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Bill Beats Bile Duct Cancer

Bill Beats Bile Duct Cancer

At the ripe age of 74, Bill Taylor is grateful for his life.

“I wouldn’t be here if it wasn’t for proton therapy,” he says matter-of-factly.

One night in January 2015 Bill woke up with sharp, intense pain in stomach area. The pain reoccurred for several months and he went to the emergency room on multiple occasions. He had scans and tests and was given pain medication. Bill saw doctors, specialists and gastroenterologists.

“I went four months with this pain, and I’ll never forget this moment and neither will my wife,” Bill recalled with a slow sigh. “I was told by doctors ‘the good news is it’s not cancer.’”

The pain continued, and finally in May, Bill was referred to UW Medicine. After an endoscopy, doctors found a tumor in Bill’s bile duct, a long tube-like structure that carries bile from the liver and the gallbladder to the intestine. It’s required for digesting food.

The large and rare tumor was 25 square centimeters, roughly the size of a golf ball.

From there, Bill’s options were limited. He moved forward with a surgical procedure called a “Whipple,” where doctors remove the “head” of the pancreas next to the small intestine. Four hours later, they closed Bill up and told him his tumor was inoperable. There was no cure.

The following month, Bill met with Seattle Cancer Care Alliance’s Dr. Apisarnthanarax, or Dr. A as he’s known. He took a look at Bill’s case and determined he was too weak to tolerate IV chemotherapy. So, Dr. A suggested proton therapy.

On July 9, Bill began proton therapy for six weeks, five days a week. At the time that he started, he was so weak his daughter drove him to and from his appointments.

When asked about the clinic, Bill describes it as “walking into an enormous family room.” People who didn’t know each other, knew each other. The staff had smiles on their faces as they constantly greeted patients and visitors. Bill says the attitude in the room was anything but clinical.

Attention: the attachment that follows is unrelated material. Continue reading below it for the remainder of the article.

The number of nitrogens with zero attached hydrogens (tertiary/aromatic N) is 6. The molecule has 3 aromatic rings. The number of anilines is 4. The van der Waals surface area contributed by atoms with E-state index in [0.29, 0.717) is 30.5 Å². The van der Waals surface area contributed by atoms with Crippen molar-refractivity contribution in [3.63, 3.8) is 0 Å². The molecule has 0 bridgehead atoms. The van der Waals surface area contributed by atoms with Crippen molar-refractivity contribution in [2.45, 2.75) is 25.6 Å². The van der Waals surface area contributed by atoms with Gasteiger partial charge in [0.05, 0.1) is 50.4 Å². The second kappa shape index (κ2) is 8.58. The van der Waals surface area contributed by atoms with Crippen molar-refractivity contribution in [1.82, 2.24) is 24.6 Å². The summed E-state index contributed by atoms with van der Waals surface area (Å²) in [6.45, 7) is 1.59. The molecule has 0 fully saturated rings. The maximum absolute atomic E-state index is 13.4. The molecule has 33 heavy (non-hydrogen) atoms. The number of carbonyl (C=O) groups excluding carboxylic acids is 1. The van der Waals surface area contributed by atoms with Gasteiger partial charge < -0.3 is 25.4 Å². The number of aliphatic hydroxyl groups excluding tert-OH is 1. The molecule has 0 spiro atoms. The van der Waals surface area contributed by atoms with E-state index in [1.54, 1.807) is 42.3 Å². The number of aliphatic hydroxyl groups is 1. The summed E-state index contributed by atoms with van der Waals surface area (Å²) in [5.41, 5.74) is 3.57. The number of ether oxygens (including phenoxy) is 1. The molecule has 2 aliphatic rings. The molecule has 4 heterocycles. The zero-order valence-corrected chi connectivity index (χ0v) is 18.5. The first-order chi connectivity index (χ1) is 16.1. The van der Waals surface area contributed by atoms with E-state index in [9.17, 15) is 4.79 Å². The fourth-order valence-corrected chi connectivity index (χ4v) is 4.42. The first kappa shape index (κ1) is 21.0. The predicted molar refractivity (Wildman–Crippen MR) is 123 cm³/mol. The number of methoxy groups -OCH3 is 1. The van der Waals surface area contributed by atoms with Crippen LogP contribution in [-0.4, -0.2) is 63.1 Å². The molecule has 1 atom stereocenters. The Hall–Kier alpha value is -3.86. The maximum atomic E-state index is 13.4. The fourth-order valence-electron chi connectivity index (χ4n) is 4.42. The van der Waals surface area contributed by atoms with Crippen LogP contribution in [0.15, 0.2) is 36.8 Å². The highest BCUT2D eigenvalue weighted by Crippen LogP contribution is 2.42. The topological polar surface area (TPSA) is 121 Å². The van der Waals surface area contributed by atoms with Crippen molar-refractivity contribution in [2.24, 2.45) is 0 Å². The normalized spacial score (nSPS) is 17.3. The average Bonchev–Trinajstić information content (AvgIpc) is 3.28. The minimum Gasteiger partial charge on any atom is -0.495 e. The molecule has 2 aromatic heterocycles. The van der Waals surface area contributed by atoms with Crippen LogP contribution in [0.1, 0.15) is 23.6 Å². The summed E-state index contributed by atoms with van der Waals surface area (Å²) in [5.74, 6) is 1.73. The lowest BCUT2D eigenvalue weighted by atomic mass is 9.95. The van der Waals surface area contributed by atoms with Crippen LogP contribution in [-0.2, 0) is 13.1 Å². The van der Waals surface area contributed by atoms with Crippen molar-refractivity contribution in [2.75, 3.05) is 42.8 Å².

“When you go into a doctor’s office, the waiting room is miserable,” Bill says. “You’re sitting in a room looking at people with grim faces. At SCCA Proton Therapy Center, it is the exact opposite. It helped me get through my treatment, no question about it.”

On August 13, Bill completed his final treatment. The more treatments he received, the stronger he felt.

At the end of treatment, scans revealed Bill’s tumor had shrunk from 31 square centimeters to 21 centimeters. He had periodic, three month check-ups.  At the next scan, the tumor was down to 6. And the next? Down to 3, then finally 2 ½. His blood test revealed a dramatic drop in his tumor markers, which measures the level of cancer in your body. In May it was 157, and now in February it was 6. 

“I went from not knowing if I even had months to live, to some years to look forward to. There’s still no cure, it’s probably still inoperable, but every scan I’ve had it’s gone down.”

Bill, a retired marketing professional, now lives in his hometown of Renton, Washington.

He spent 30 years of his life in the marketing field, including 10 years as Vice President of Sales & Marketing for Pez Company in New York City. He retired in 2012, as President of the Renton Chamber of Commerce. Today he has settled into a healthy retirement, as his wife continues teaching mathematics at a local middle school.

He enjoys living life to the fullest and being proud of his life and family. He didn’t waste the opportunity to brag about his daughter, who recently had her artwork shown on the third floor at the King Street Station. “Giant Steps: Artist Residency on the Moon.”

Advice he has for current patients?

“Proton therapy works. I would insist that your doctor give you a referral so they can at least look at you and see if you’re a candidate,” Bill said. “Whatever time I have left to live is there because of proton therapy. And I am eternally grateful and I thank God every night.”